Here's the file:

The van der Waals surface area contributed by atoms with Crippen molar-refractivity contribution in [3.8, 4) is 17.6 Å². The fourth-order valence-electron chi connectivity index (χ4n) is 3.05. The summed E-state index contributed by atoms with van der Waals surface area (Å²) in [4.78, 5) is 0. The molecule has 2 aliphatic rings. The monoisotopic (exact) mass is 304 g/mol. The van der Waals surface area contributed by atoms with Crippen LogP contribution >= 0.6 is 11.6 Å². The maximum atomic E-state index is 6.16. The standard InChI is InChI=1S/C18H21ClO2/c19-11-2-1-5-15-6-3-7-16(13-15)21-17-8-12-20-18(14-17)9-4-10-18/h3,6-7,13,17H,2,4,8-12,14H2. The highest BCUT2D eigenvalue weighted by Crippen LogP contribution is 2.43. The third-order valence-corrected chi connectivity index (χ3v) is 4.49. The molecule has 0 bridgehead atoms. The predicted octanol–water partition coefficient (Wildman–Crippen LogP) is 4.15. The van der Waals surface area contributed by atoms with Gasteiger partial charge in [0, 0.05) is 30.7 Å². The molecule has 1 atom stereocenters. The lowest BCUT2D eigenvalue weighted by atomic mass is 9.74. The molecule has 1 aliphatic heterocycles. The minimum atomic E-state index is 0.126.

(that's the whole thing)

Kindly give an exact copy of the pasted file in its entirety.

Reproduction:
The van der Waals surface area contributed by atoms with Crippen molar-refractivity contribution in [3.8, 4) is 17.6 Å². The fourth-order valence-electron chi connectivity index (χ4n) is 3.05. The summed E-state index contributed by atoms with van der Waals surface area (Å²) in [4.78, 5) is 0. The molecule has 2 aliphatic rings. The monoisotopic (exact) mass is 304 g/mol. The van der Waals surface area contributed by atoms with Crippen LogP contribution >= 0.6 is 11.6 Å². The maximum atomic E-state index is 6.16. The standard InChI is InChI=1S/C18H21ClO2/c19-11-2-1-5-15-6-3-7-16(13-15)21-17-8-12-20-18(14-17)9-4-10-18/h3,6-7,13,17H,2,4,8-12,14H2. The highest BCUT2D eigenvalue weighted by Crippen LogP contribution is 2.43. The third-order valence-corrected chi connectivity index (χ3v) is 4.49. The molecule has 0 bridgehead atoms. The predicted octanol–water partition coefficient (Wildman–Crippen LogP) is 4.15. The van der Waals surface area contributed by atoms with Gasteiger partial charge in [0, 0.05) is 30.7 Å². The molecule has 1 atom stereocenters. The lowest BCUT2D eigenvalue weighted by atomic mass is 9.74. The molecule has 1 aliphatic heterocycles. The minimum atomic E-state index is 0.126.